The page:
COVID-19 conspiracy theories deter some from getting vaccine

Click to play video: 'COVID-19: Conspiracy theories and vaccine hesitancy'
COVID-19: Conspiracy theories and vaccine hesitancy
WATCH: There are many myths and conspiracy theories circulating about the COVID-19 vaccine that are sometimes responsible for people’s hesitancy in getting vaccinated. Global’s Gloria Henriquez, explores some of these myths and speaks to top scientists to verify and debunk them. – Jun 24, 2021

There are many myths and conspiracy theories circulating about the COVID-19 vaccine.

Those false theories are sometimes responsible for people’s hesitancy in getting the shot.

Global News spoke to Dr. Don Sheppard, Chair of McGill University’s Microbiology and Immunology department and Director of the McGill Interdisciplinary Initiative in Infection and Immunity (MI4), to explore the myths surrounding the vaccine.

Myth #1: vaccines contain chips to track people 

One common conspiracy theory is that COVID-19 vaccines insert microchips in your body to track you.

“Ask yourself why it hasn’t been used for thousands of other things that could make the owners of this ‘super cool’ nanotechnology gazillionaires? said Dr. Sheppard. “I mean, how big is that tracking Apple thing? If I injected that into your arm, you might notice.”

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READ MORE: How Pfizer’s and Moderna’s mRNA-based COVID-19 vaccines work

Another false theory is that the vaccine contains enough metal to make magnets stick.

“For those of you who have looked at videos seeing magnets stuck on people’s arms, saying there must be something in there… Look a little deeper, and you’ll actually find the videos of people acknowledging that they lick the magnet before they stuck it on their arm,” said Dr. Sheppard.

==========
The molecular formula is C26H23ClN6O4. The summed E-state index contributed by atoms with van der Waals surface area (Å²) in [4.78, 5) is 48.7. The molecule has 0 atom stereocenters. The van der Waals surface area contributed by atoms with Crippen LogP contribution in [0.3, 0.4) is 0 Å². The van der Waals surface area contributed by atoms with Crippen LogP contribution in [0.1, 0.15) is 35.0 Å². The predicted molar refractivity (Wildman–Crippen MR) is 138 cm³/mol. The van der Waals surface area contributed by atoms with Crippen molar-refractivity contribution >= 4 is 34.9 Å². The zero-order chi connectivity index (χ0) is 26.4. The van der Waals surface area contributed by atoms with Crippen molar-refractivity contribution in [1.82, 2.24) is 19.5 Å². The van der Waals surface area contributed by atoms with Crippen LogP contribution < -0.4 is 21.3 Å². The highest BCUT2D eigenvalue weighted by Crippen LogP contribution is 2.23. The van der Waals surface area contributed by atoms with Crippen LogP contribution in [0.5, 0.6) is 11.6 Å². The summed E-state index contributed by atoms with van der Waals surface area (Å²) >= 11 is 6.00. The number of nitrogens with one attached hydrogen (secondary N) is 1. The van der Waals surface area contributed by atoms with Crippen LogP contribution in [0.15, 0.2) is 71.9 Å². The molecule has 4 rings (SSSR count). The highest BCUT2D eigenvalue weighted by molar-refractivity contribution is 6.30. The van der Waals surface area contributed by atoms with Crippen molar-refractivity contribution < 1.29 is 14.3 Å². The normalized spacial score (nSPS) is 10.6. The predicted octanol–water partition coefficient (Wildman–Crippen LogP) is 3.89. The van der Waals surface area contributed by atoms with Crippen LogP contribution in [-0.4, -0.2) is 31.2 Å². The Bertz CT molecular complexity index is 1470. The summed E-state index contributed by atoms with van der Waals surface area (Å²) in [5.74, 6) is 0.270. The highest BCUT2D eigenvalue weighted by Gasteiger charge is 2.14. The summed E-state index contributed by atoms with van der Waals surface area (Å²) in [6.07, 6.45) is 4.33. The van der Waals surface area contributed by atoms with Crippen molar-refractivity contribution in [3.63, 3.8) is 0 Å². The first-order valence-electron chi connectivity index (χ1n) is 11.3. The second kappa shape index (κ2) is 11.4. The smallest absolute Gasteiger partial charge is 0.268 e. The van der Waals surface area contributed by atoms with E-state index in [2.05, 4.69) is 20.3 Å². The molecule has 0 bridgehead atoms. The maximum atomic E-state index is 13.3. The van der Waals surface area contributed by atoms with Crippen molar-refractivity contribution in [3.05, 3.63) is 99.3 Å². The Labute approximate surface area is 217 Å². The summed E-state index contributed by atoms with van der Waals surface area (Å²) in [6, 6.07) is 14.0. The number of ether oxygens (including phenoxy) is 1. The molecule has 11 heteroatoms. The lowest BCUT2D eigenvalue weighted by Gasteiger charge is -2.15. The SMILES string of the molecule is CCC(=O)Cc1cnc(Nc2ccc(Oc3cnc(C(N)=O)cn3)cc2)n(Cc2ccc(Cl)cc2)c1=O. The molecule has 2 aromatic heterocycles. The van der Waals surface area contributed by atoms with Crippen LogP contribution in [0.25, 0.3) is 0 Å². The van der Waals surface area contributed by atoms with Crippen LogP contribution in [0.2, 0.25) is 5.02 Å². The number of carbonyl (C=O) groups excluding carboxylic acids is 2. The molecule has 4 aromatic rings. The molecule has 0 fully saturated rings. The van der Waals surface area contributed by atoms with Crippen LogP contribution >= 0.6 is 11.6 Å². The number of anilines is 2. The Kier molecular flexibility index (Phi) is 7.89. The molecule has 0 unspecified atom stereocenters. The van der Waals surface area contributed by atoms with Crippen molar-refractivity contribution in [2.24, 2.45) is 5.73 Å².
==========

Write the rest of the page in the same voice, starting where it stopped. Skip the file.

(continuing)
Click to play video: 'How COVID-19 vaccines work'
How COVID-19 vaccines work

Myth #2 steps were skipped with vaccines 

Many were stunned to see how fast COVID-19 vaccines came out.

Traditionally, a vaccine could take up to a decade to develop.

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So how was a COVID vaccine created and distributed in less than a year?

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Research for coronaviruses and mRNA -the technology behind the Pfizer and Moderna vaccines has been going on for decades.

“I started 23 years ago working on RNA,” said Dr. Drew Weissman, professor of medicine at the University of Pennsylvania. Weissman is one of the pioneers of mRNA science.

“The reason why it was so fast, is with the RNA you only need a sequence, you don’t have to make the virus, you don’t have the protein, you just need the sequence. And we knew from 20 years of Coronavirus work that it was the spike protein that mattered.”

Dr. Weissman said that when the genetic sequence of COVID-19 was cracked on Jan. 12, 2020, they immediately got to work.

“We took the spike, and we made an RNA and we started immunizing animals. Moderna and BioNtech made it to immunize people,” said Dr. Weissman.

Dr. Weissman says there were no shortcuts in making the vaccine. His own wife was part of some of the first clinical trials for the Pfizer vaccine.

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As for how fast they made it into people’s arms, Dr. Sheppard insists no red tape was cut.

“Having the regulatory agents reviewing the data 24/7 as it came in, instead of waiting for a beautiful little package with a bow and spending six months to go over it in meetings from 8-4 on alternating Fridays when everybody could get together in the room,” explained Dr. Sheppard.